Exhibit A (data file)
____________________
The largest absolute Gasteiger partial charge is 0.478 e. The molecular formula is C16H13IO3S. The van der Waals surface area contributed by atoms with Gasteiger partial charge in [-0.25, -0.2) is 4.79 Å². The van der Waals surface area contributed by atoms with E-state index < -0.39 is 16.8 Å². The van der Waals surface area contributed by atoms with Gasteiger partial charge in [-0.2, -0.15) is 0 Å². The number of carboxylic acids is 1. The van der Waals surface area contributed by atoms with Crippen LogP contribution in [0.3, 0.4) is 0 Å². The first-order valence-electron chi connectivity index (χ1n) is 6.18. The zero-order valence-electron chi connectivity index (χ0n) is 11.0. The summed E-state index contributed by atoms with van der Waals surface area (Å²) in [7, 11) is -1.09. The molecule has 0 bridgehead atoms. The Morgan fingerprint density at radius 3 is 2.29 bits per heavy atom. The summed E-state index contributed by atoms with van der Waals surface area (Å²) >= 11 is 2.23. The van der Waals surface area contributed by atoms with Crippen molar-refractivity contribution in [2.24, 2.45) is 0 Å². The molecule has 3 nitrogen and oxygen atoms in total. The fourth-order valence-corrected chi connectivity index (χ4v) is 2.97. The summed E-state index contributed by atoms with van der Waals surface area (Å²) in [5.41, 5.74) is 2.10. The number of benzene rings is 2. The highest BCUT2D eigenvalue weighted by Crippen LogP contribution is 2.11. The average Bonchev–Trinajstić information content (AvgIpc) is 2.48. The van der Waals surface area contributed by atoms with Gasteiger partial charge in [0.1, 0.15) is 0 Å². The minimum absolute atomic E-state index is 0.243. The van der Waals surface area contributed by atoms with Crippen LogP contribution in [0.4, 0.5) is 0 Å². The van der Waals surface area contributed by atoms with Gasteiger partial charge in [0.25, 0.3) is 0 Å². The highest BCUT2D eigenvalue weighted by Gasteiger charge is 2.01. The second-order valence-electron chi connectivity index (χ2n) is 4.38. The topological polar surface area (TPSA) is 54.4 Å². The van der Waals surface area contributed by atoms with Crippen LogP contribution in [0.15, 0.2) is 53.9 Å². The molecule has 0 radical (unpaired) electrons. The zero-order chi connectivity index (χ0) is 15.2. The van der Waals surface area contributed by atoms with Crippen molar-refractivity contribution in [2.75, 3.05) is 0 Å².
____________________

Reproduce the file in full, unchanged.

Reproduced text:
The largest absolute Gasteiger partial charge is 0.478 e. The molecular formula is C16H13IO3S. The van der Waals surface area contributed by atoms with Gasteiger partial charge in [-0.25, -0.2) is 4.79 Å². The van der Waals surface area contributed by atoms with E-state index < -0.39 is 16.8 Å². The van der Waals surface area contributed by atoms with Gasteiger partial charge in [-0.2, -0.15) is 0 Å². The number of carboxylic acids is 1. The van der Waals surface area contributed by atoms with Crippen LogP contribution in [0.3, 0.4) is 0 Å². The first-order valence-electron chi connectivity index (χ1n) is 6.18. The zero-order valence-electron chi connectivity index (χ0n) is 11.0. The summed E-state index contributed by atoms with van der Waals surface area (Å²) in [7, 11) is -1.09. The molecule has 0 bridgehead atoms. The Morgan fingerprint density at radius 3 is 2.29 bits per heavy atom. The summed E-state index contributed by atoms with van der Waals surface area (Å²) >= 11 is 2.23. The van der Waals surface area contributed by atoms with Crippen molar-refractivity contribution in [2.24, 2.45) is 0 Å². The molecule has 3 nitrogen and oxygen atoms in total. The fourth-order valence-corrected chi connectivity index (χ4v) is 2.97. The summed E-state index contributed by atoms with van der Waals surface area (Å²) in [5.41, 5.74) is 2.10. The number of benzene rings is 2. The highest BCUT2D eigenvalue weighted by Crippen LogP contribution is 2.11. The average Bonchev–Trinajstić information content (AvgIpc) is 2.48. The van der Waals surface area contributed by atoms with Gasteiger partial charge in [0.1, 0.15) is 0 Å². The minimum absolute atomic E-state index is 0.243. The van der Waals surface area contributed by atoms with Crippen LogP contribution in [0.4, 0.5) is 0 Å². The van der Waals surface area contributed by atoms with Gasteiger partial charge in [0.25, 0.3) is 0 Å². The highest BCUT2D eigenvalue weighted by Gasteiger charge is 2.01. The second-order valence-electron chi connectivity index (χ2n) is 4.38. The topological polar surface area (TPSA) is 54.4 Å². The van der Waals surface area contributed by atoms with Crippen LogP contribution in [0.15, 0.2) is 53.9 Å². The molecule has 0 radical (unpaired) electrons. The zero-order chi connectivity index (χ0) is 15.2. The van der Waals surface area contributed by atoms with Crippen molar-refractivity contribution in [2.75, 3.05) is 0 Å².